Tuesday, 24 August 2010

About Facebook Places and why Foursquare, Gowalla, Qype and Yelp will continue to strive

Most likely, you've read about Facebook Places one way or another in the last couple days, even if you aren't a techgeek. After all the service is ultimately going to become available to about 8% of the world's population. So quite hard to avoid. But if you missed it, GigaOm did a good debrief here.

For now it's only available in the US, so I've only managed to get second hand experiences so far, but that didn't stop me from pondering whether and how I will use this new service, the impact it may have on other swimmingly similar services such as Yelp, Qype, Foursquare, Gowalla and the others and most importantly, what it means for businesses.

How will I use it?

I've been an early adopter of check-in based services, from always-on Google Latitude to action based Foursquare and Qype. I discovered that the service I used and the reasons for using it was heavily dependant on two things: the graph model and the graph members. Let me explain what I mean here.
  • The relevance of the model: Facebook is by default mostly closed to the world. So things I post on my stream, I expect only my Facebook friends to see. On the other side of the spectrum is Twitter. Things I post on Twitter, I expect the entire webuniverse to see. In the middle, you have Latitude, Foursquare, Gowalla, Qype, Yelp and the others. There are some check-ins I will share only with my family or friends, some other that I will share with business contacts and some I don't mind sharing with the world at large. Different use cases, different models required.
  • The graph members: I am also quite conscious that I don't want to pollute people screen estate with information that isn't relevant to them. As an example, when I was earlier this year at SXSW Interactive talking about how LikeCube powered recommendations for locations, Foursquare and Gowalla made a lot of sense to use, because 1-I needed an open model where I could find people easily and they could find me, 2-I needed a graph that was mostly business oriented and relevant with my time in Austin, TX (my business contacts from my days in IT services couldn't care less that I attended a panel on the future of geolocation). Foursquare and Gowalla adressed these needs well because most of the people there used one or the other service and these graph members were most not present in my Facebook or twitter graphs... or Linkedin graph for the matter.
Are the other services affected?
Well is it quite early to say, but in my personal case, because of the way I use my Facebook graph, I will continue to use Qype (for getting personalized recommendations to discover new places), Foursquare and Gowalla (for staying in touch with my SXSW extended crowd) and hopefully one day Linkedin. But maybe overtime, someone will solve the issue of how to manage all those graphs with respect to the business cases we use them for and I might revert to a single service.

So what does it mean for businesses?
The big opportunity is of course related to cracking to local advertising space. With the dismiss of the print Yellow Pages, a void was left. Google, Yelp and Qype have built their business on this. Now Foursquare and Gowalla are getting there through game mechanics and the check-in revolution. Now Facebook is clearly set on taking it to another level. With an unrivalled reach of 500m users, it will be interesting to see how things will evolve. You can find some advices on what to do with Facebook Places here.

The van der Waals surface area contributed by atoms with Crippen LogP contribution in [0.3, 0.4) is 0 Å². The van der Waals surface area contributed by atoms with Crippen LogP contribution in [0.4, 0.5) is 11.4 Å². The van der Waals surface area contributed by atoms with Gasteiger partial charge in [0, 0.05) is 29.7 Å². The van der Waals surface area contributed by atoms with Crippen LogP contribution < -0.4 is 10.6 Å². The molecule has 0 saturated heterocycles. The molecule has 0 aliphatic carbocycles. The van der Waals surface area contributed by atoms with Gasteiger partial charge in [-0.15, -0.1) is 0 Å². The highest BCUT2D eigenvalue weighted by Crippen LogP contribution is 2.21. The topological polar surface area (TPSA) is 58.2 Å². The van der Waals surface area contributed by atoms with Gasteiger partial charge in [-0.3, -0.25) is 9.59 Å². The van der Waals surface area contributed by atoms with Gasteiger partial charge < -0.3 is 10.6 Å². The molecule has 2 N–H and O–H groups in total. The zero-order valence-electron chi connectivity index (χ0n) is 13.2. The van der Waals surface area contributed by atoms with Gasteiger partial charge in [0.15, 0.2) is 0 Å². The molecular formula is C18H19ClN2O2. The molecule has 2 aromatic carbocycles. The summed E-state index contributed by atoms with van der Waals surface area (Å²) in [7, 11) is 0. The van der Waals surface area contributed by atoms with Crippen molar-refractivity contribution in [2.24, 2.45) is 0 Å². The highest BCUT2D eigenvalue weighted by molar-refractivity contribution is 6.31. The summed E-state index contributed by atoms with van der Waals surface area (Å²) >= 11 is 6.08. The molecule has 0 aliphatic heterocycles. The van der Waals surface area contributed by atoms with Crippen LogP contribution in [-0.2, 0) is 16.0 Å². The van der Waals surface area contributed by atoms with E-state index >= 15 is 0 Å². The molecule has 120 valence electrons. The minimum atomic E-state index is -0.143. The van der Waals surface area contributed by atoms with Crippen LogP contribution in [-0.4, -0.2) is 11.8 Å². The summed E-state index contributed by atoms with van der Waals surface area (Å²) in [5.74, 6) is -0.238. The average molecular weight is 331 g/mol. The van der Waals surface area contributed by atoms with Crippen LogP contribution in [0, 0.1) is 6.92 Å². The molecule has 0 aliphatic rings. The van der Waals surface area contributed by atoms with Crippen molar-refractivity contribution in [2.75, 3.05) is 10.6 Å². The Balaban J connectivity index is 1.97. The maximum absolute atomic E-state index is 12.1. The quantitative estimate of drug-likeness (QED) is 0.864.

Personally, I think that until such time one of these players manages to get the graphs playing nice with the business cases so that everyone adopt only one, you'll still have to consider what each player can do for you individually. Each is specific and can help you reach a different audience. So know your targets!

Tuesday, 2 March 2010

Is personalization the solution to the hotel reviews problem?

It isn't news that anonymous reviews are a problem - though it's now potentially turning into a serious legal battle as pointed out in the blog post: Hospitality industry rages at power of TripAdvisor's anonymous internet reviews.

Bob Cotton, chief executive of the British Hospitality Association, said hotels across Europe were seeking to persuade the EU Commission to overhaul the rules governing website reviews to ensure that they have been posted by genuine guests and not by rivals or people simply out to cause mischief.

The article goes on to state:

Industry leaders called for the rest of Europe to adopt the same standards of authentication that are already in operation in Germany.

While requiring authenticated users is a good way forward (potentially reducing the amount of spam, both positive and negative), it won't fundamentally change the problem: creating authenticated reviews won't prevent people from writing negative comments about hotels if their experience was truly poor; Tripadvisor will still be able to create a Top 10 list of dirtiest hotels; and some hotels will still feel unfairly represented (though one might argue that this is an opportunity for the named hotels to benefit from a surge in publicity).

The very idea of a global Top 10 is the problem.

The question is, do you align yourself with the 80% of negative reviews or the 20% of positive ones? Without knowing the individuals writing those reviews, how can you be sure? We often default for the majority, but that doesn't mean it's the best option.

One of the main complaints about Tripadvisor is that it offers no way to easily know if you can relate to the people writing reviews: Is your taste similar? Do you care about the same things in rating your hotel stay? What if comments are unfair, unjustified or plain unreasonable?

TripAdvisor would be far more useful if they offered personalized content, a personalized Top 10, with tailored reviews from people with similar taste to your own.